Gurpreet Singh: Imran Khan deserves the Nobel Peace Prize

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      The mood inside the Punjab Banquet Hall in Surrey was upbeat on Sunday (November 24) afternoon as people of Indian and Pakistani origin started pouring in to celebrate 550th birth anniversary of Guru Nanak Devji, the founder of Sikh religion.

      Among the audience was the Pakistani consul-general in Vancouver, Dr. Mohammad Tariq. The organizers from Akal Sewa Foundation invited him to honour the Pakistani prime minister, Imran Khan, in absentia. After all, Khan recently opened the corridor leading to Kartarpur Sahib where Nanak spent final years of his life. The place has been separated from Indian Sikhs because of the religious division between India and Pakistan in 1947.

      Though the Kartarpur Sahib Gurdwara is very close to the Indo-Pak border, it remained inaccessible to Sikhs on the Indian side.

      Since this year marks the 550th birth anniversary of Nanak, Khan indicated some time ago that he would open a corridor for the convenience of Sikh pilgrims on this auspicious occasion. Sikhs have been praying for years as part of their daily ritual for direct access to all their historic gurdwaras in Pakistan that were separated from them by partition.

      Khan’s gesture has not only won the hearts of the Sikhs all over the world, but has raised hopes for friendly relations between two hostile neighbours that have fought two major wars. There were tensions between the two sides early this year following a suicide attack that left 40 Indian soldiers dead in Kashmir.

      The right-wing Hindu nationalist Bhartiya Janata Party (BJP) government instantly blamed the attack on Pakistan-based Kashmiri insurgents, who have been fighting for the right to self-determination. India launched surgical air strikes aimed at the alleged bases of militants inside Pakistan.

      Even at that time, Khan displayed exceptional leadership after one of the Indian Air Force pilots captured by Pakistanis was returned to India. This was to give peace a chance. 

      It was not surprising to see so many Sikhs coming out on Sunday at the Surrey event to express their gratitude to Khan. Two weeks ago, Dr. Tariq was also honoured by the management of Guru Nanak Sikh Temple Surrey-Delta during the celebration of Guru Nanak Devji’s birth anniversary. This too was in recognition of Khan’s efforts.

      Unfortunately, BJP supporters continue to remain skeptical about Khan. Its apologists claim Khan is trying to win over Sikhs and encourage them to fight for a separate homeland.

      So much so that Navjot Singh Sidhu, an opposition Congress party leader who played a role in the opening of the Kartarpur corridor, came under vicious attack by  BJP supporters who accused him of hobnobbing with an enemy. They not only branded him as "antinational", but some of them threatened to kill him. Both Sidhu and Khan have a rapport as both are former cricketers whose paths crossed many times.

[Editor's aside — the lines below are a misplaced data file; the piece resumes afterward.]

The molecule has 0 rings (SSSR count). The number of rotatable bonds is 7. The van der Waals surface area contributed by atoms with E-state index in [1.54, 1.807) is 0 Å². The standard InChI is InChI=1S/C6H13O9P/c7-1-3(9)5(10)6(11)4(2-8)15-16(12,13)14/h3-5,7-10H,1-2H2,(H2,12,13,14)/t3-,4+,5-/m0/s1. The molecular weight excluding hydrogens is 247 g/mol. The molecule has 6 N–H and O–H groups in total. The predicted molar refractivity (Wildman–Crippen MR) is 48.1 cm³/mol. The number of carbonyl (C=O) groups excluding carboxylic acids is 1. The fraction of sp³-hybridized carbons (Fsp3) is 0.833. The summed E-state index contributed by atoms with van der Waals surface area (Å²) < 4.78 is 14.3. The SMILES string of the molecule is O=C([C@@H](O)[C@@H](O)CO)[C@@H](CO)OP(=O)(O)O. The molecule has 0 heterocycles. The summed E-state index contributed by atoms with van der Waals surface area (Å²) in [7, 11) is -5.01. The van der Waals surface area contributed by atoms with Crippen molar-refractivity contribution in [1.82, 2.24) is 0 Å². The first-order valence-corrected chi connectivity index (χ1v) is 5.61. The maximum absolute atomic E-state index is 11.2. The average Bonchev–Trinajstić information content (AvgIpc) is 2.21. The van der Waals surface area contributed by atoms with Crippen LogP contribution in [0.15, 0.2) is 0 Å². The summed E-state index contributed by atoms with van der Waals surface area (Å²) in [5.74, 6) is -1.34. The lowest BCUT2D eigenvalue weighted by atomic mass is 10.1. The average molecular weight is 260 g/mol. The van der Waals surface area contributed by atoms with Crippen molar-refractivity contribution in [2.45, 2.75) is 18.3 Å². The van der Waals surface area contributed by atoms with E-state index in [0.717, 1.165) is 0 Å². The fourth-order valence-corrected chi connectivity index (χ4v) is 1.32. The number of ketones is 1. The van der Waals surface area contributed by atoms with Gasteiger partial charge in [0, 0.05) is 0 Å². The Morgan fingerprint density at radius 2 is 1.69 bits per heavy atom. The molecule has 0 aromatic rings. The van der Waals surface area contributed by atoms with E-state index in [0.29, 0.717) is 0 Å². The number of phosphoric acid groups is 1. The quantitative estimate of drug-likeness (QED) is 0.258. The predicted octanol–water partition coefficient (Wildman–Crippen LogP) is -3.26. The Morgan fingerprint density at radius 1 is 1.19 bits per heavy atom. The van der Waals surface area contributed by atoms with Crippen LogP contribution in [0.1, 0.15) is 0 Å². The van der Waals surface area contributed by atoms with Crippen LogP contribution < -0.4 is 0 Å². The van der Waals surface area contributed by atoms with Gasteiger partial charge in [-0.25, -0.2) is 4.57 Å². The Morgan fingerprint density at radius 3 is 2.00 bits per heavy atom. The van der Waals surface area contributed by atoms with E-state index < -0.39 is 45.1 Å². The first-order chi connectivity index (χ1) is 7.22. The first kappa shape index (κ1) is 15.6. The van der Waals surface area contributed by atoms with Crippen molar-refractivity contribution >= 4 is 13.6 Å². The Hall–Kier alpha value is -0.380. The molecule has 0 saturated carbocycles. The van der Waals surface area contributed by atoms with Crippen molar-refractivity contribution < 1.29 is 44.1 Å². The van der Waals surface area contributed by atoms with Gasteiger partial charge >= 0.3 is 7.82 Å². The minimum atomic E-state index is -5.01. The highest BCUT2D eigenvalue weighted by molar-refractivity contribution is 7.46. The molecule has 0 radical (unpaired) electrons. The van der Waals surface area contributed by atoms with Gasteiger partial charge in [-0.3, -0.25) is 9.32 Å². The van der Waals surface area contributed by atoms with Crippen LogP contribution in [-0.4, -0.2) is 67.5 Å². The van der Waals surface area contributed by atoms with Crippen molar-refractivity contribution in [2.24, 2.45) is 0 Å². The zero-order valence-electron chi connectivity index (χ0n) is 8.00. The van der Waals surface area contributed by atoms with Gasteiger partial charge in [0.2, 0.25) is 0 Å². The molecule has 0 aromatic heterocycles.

Perhaps blinded by hatred, the Hindu Right has chosen to gloss over the fact that Pakistan's government decided to reopen and restore 400 Hindu temples.

      Ironically, Pakistan which is a theocratic Islamic state, has tried to set a better example. India, otherwise known as the world’s largest secular democracy, has largely responded with either hateful rhetoric or cynicism.

      The Kartarpur development coincided with a recent shameful verdict delivered by the Indian Supreme Court. The apex Indian court unanimously gave disputed land in Ayodhya to the Hindus.

      It is the site where an ancient mosque stood before December 6, 1992, when Hindu mobs instigated by BJP leaders razed it to the ground. The BJP has been claiming that the mosque was built by Muslim rulers after they destroyed a Hindu temple that stood at the birthplace of Lord Ram, one of the most revered Hindu gods.

      Even though that remains debatable, the Indian judiciary fell into the trap of majoritarian politics and delivered a verdict that advanced the BJP's political objectives. Indian courts have so far failed to convict the leaders involved in the mob's conduct. Rather than giving any justice to the aggrieved community, the Supreme Court asked Muslims to build their mosque elsewhere.

      Whereas the Indian judiciary dashed all hopes for minorities, especially Muslims who continue to face violence at the hands of BJP foot soldiers, Khan has established that secularism cannot necessary be guaranteed by a constitution but can still thrive with strong political will. A case in point is Khan's sacking of a Pakistani minister, Fayyazul Chohan, in March.

      Chohan was removed from the post of information minister for hate speech against Hindus.

      Meanwhile, the BJP government in New Delhi continues to patronize ministers, MPs, and MLAs who have been spewing venom against minorities with impunity.

      It’s time that the world recognizes Khan’s actions—which speak louder than words—and gives him the Nobel Peace Prize.

      Of course, he is just another politician and not a perfect soul, but that also applies to other recipients of this esteemed prize. In fact, some of them caused major embarrassment by their actions after getting it.